Among the 1/2 marathoners, I’d like to recognize Cindy Wagner, Carl Weisbecker, and Patty Lee Parmalee who are all NY-NJ Trail Conference volunteers. Patty is a three-time finisher of the race and holds the distinction of being the oldest participant at 77 years, and this makes her an enormous inspiration to all of us youngsters who hope to keep moving even as we get older. Last year I saw Patty half-way through the course carrying a dainty 4-oz bottle of water and marveled at her minimalist attitude. When I encountered her on the course this year, I didn’t see any bottle.
For race organizers, the event is not quite as demanding as it is for the participants, but race director and co-director do juggle a lot of tasks while going 42 hours without sleep. Our favorite part is hanging out with finishers and hearing their stories. The Shawangunk Ridge Trail is not just a path, it’s a community.
The Shawangunk Ridge Trail was the brainstorm of the New York-New Jersey Trail Conference, a not-for-profit organization whose volunteers maintain 2,100 miles of trails in the greater New York metropolitan area. I’d like to thank all of the volunteers who work on the Long Path and Shawangunk Ridge Trail under the leadership of senior volunteer Andy Garrison and West Hudson program coordinator Sona Mason, who also helped us manage the finish line, and additionally recognize Trail Conference cartographer Jeremy Apgar who created the cellphone map that runners use to navigate the unmarked race course. As part of the online registration process, 33 runners made voluntary donations to the Trail Conference totaling $520. Thank you, runners.
For race organizers, safety is the first priority, and we would not hold an unsupported event on an unmarked course without search and rescue capabilities. These highly-trained volunteers play an important role in the Hudson Valley’s first-responder community; members from both teams had, for example, recently participated in a 4-day search for a missing hiker in the Catskills. Thank you to New Jersey Search and Rescue team members Bill Winterbottom (lieutenant), Jeff Berg (lieutenant), Jim Gazley, and Barry Bassin. Thank you to Sam’s Point Search and Rescue team members John Schumaci, Matt Pozorski, Andrew Stoll, Mark Lewis, Jerry Gardner, Tom Atwell, and Kristian Lewis.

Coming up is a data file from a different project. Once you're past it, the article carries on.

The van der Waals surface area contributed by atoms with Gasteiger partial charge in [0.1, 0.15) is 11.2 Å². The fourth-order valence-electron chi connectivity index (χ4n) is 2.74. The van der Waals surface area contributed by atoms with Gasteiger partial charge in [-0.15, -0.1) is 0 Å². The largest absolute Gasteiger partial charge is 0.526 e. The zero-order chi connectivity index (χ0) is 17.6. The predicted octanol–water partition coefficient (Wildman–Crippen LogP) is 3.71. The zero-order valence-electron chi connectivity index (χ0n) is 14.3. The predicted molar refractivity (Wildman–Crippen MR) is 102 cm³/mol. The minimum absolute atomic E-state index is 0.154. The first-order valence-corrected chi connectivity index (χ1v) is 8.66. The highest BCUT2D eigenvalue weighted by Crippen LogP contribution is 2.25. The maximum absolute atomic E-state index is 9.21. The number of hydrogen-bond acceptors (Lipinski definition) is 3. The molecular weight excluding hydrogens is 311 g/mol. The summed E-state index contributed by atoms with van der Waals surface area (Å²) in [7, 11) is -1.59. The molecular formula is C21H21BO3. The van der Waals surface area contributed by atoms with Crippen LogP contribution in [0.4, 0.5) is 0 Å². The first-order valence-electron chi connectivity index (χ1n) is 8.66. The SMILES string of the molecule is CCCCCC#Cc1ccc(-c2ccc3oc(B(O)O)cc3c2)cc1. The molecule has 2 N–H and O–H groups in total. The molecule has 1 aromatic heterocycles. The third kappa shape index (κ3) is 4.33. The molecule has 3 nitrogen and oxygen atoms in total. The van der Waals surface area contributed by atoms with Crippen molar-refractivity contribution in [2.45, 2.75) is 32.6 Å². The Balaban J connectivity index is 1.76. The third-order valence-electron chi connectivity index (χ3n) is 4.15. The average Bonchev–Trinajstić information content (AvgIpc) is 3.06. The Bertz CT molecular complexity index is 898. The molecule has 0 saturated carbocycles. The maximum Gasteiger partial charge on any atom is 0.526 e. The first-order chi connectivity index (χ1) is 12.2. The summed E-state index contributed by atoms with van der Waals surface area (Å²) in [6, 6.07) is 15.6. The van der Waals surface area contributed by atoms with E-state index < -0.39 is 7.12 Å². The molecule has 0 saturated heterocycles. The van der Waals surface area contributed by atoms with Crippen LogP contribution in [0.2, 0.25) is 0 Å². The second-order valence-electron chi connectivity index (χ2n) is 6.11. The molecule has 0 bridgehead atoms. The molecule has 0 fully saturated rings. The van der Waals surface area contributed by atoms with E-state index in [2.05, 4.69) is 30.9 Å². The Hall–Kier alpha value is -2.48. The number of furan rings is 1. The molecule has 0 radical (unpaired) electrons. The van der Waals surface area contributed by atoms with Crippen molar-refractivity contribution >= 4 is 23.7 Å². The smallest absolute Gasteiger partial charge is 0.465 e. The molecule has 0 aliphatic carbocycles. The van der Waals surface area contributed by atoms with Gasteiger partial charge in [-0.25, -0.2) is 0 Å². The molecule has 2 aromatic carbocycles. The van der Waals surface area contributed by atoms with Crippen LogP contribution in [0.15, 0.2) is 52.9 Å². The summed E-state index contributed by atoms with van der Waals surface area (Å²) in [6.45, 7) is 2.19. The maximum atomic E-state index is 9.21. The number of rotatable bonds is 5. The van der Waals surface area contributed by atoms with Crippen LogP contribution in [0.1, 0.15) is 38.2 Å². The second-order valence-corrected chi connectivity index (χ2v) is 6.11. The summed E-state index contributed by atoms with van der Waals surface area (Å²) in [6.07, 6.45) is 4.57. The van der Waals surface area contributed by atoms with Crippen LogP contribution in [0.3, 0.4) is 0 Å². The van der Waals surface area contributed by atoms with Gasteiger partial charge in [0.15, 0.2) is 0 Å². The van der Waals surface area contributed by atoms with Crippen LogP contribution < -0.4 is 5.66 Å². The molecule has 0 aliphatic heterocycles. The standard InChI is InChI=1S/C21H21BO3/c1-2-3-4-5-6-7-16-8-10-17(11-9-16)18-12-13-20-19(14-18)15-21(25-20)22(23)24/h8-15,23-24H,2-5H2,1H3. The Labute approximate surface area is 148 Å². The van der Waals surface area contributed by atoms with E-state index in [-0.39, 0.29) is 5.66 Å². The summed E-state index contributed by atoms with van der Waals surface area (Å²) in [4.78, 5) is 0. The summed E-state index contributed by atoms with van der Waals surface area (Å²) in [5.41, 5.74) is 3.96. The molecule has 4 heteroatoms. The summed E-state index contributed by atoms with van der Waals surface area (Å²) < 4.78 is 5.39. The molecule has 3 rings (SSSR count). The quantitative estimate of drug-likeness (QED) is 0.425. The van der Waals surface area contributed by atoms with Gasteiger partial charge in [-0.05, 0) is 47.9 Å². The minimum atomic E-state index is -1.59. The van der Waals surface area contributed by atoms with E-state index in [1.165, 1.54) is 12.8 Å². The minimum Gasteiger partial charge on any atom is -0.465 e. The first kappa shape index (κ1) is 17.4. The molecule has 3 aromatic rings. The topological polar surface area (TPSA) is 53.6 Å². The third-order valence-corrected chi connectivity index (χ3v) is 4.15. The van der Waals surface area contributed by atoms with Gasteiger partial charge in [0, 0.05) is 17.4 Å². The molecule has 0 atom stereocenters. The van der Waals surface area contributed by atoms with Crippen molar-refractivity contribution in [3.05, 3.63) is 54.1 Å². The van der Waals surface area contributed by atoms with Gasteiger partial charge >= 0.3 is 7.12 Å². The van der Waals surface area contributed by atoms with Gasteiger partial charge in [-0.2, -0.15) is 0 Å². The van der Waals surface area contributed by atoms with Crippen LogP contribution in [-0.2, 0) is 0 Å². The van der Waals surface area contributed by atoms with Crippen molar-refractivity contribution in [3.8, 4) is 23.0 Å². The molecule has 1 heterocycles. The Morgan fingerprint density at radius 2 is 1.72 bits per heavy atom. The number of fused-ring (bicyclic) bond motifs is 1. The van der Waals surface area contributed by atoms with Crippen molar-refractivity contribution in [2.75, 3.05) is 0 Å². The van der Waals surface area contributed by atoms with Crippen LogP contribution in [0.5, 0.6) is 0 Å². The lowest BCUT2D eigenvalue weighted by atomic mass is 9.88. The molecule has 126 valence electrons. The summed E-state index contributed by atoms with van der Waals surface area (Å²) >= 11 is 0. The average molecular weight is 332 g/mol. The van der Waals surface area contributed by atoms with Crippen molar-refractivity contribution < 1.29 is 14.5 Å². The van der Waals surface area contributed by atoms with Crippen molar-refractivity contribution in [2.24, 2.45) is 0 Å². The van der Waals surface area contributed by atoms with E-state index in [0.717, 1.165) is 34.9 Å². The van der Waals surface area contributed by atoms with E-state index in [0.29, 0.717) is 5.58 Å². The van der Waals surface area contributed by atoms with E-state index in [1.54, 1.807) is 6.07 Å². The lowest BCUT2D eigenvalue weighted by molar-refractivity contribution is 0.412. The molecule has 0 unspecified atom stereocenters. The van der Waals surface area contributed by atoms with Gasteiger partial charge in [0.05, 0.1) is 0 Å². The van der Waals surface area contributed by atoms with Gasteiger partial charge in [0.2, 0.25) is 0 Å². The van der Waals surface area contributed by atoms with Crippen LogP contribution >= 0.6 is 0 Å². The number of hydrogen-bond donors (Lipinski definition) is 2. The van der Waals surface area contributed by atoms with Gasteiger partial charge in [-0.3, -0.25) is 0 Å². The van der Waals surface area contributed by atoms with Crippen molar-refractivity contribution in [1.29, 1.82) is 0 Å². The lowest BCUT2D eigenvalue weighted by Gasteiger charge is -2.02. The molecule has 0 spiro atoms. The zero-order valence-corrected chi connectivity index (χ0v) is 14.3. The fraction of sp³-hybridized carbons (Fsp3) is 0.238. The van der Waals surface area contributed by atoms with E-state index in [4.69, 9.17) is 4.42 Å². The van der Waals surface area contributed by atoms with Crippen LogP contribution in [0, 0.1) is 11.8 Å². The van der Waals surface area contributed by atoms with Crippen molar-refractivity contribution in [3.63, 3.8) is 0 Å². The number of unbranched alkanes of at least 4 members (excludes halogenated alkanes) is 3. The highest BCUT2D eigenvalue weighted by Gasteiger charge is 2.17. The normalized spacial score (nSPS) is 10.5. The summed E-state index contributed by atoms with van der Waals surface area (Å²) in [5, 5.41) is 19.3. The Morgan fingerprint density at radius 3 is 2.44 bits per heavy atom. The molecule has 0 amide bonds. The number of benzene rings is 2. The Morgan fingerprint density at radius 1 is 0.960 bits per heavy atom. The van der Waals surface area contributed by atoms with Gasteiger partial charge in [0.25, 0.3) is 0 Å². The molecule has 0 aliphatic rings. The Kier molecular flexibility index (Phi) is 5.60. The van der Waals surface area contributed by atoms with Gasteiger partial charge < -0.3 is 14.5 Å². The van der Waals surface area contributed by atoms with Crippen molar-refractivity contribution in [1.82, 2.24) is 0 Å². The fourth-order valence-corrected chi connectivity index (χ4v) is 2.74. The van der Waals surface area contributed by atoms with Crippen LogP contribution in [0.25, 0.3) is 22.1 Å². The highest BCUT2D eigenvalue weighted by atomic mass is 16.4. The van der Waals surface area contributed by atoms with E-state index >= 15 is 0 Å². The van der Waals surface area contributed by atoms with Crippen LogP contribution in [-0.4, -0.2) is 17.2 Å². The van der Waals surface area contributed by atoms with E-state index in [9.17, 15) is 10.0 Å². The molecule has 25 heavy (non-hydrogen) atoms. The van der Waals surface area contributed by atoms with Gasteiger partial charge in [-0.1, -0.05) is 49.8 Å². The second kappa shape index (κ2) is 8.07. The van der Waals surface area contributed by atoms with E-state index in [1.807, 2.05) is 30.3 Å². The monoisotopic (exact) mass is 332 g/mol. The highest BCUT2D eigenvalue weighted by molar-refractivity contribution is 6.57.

In order to deploy search and rescue teams, should that become necessary, we need to know where the runners are on the course. Thank you to event safety officer Richard D’Ambrosio who had overall responsibility for participant accountability, and for volunteer course marshals who manned a series of six checkpoints: Dave Castner, Karen Verbeke, Alan Davidson, Jake Brown, Steve Mulvihill, Bolivar Reyes Alemany, Bob Harris, Kristen (and Cooper) Pratt, Jesse Goodenough, Ryan Aponte, Evelyn Heinbach, Sue Eby, Judy O’Neill, Magda Misuna, Jordan Bower, Don Cohen (who brought the pop-up tent shown in the picture below), Dane Groszek, Lisa Zucker Glick, and Jim Porter.
Thank you to Kathy Mahady, Barbara Eckhert, and Tyler D’Ambrosio for helping with parking, check-in, and scoring, to Sona Mason for working as finish line manager, to Bolivar Alemany and Alan Davidson who helped out at the finish line after their course marshal shifts were over, and to Geoff Hamilton from the Trail Conference who pulled out his first aid kit to help a runner clean up who’d taken a spill.
Thank you to all the agencies which permitted the event, including NJ DEP, NY DEC, Minnewaska State Park Preserve, Mohonk Preserve, the town of Rosendale, and the Wallkill Valley Land Trust.
Thank you to Tom Bushey and Suzy Allman for taking photo’s that captured the spirit of the event.
First place finisher tomahawks crafted by Larry Cly of the Navajo tribe. Finish line music provided by Spirit of Thunderheart. Radios furnished by Goosetown Communications.
We are tentatively planning the fifth edition of the SRT Race for September 14-15, 2018.
2 thoughts on “2017 SRT Race Director’s Report”
I think it’s fair to say that I’ve had my share of both triumph and tribulations on the SRT! But the magic of the 70-mile race is the same every year. There’s something truly addictive about standing there at sunset, getting ready to head out in the dusk towards the far away finish. Thanks for continuing to organize – it’s a treat to have an event like this so close to home! – Anna P